Jem and the Holograms Review



While we here in Britain are scrutinising over the need to bring Dad’s Army to the silver screen, there will be many others pondering quite why the 1980s animated TV series Jem is being rewarded with a big screen endeavour. Though screenwriter Ryan Landels and director Jon M. Chu can be commended for at least modernising the narrative, and attempting to fit this story in to a contemporary landscape – it’s been done so in a horribly contrived, and unbearably saccharine fashion.

Aubrey Peeples plays Jerrica, who lives with her sister Kimber (Stefanie Scott) and cousins Shana (Aurora Perrineau) and Aja (Hayley Kiyoko). Often clowning around and playing music together, when Jerrica’s lone recording of a song she had written is uploaded to YouTube by Kimber, she becomes an overnight sensation. Instantly signed to a record label led by Erica Raymond (Juliette Lewis) – she becomes her alter-ego Jem, and it’s the elusive nature of the pop-star that breeds so much publicity. While enjoying all of the success, Jerrica becomes sidetracked by her dad’s invention; a robot which seems to have messages for the young woman left to her from her father, who died when she was a child.

The film is heavily informed by social media, and as such it almost feels dated before you’ve even left the cinema. It’s so much about being in the moment, and the role of social media in the protagonist’s career, it’s disregarded any hope of being relevant in the future. It’s also horribly mawkish in parts and uncynical way beyond a point of endearment. It’s sickly sweet and a cappella singing is generally awkward at the best of times, and is a current fixture within this production, leading to many occasions where the only thing you can do as an audience member is rest your head in your hands and avoid making eye contact with the screen.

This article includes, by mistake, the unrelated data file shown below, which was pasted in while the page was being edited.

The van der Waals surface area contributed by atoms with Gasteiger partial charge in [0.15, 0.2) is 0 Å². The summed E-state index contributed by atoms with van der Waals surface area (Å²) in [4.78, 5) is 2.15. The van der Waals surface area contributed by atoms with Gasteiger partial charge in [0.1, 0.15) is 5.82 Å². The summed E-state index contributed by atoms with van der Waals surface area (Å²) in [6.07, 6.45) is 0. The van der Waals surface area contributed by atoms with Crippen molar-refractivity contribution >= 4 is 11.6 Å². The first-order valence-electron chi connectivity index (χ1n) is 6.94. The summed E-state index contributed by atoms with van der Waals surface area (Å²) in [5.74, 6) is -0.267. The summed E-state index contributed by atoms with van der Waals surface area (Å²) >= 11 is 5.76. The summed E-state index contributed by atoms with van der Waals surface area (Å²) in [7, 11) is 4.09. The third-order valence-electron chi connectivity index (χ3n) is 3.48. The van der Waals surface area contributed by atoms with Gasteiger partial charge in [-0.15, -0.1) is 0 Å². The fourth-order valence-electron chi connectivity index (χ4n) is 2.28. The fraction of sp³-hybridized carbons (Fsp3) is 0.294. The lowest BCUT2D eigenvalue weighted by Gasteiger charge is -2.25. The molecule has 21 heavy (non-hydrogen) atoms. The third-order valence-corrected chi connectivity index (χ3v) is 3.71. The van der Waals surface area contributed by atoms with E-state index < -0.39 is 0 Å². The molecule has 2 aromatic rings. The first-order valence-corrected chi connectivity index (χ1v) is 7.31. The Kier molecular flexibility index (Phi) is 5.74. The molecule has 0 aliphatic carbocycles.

What doesn’t help with our investment, is that we struggle to believe in her overnight success. The video posted online simply doesn’t sell it. Search ‘teenager sings acoustic songs’ in YouTube and you’ll be inundated with an abundance of individuals lending their ’emotional’ vocals to tracks they’ve written, or covered. Her voice and song – while more than accomplished – isn’t special enough to warrant this campaign to reveal her identity and to have her signed up to a prestigious record label. Given the challenge in adhering to her stardom, it would make more sense just to not show the song. Let us imagine it, it’s less of a problem for us to suspend our disbelief and be blissfully unaware, than it is to be overly aware.

The film presents an unrealistic representation of the music industry too, and just life in general. That shouldn’t be a problem as such, the addition of a robot ensures this film is firmly set in a fantasy world, but Chu steeps this tale in realism with the use of social media, and that approach gloriously backfires when it becomes so difficult to believe in. What we can take away from this film, though, is that the susceptible public will latch on to any old thing and convince themselves it will change their lives for the better. At least that part is realistic.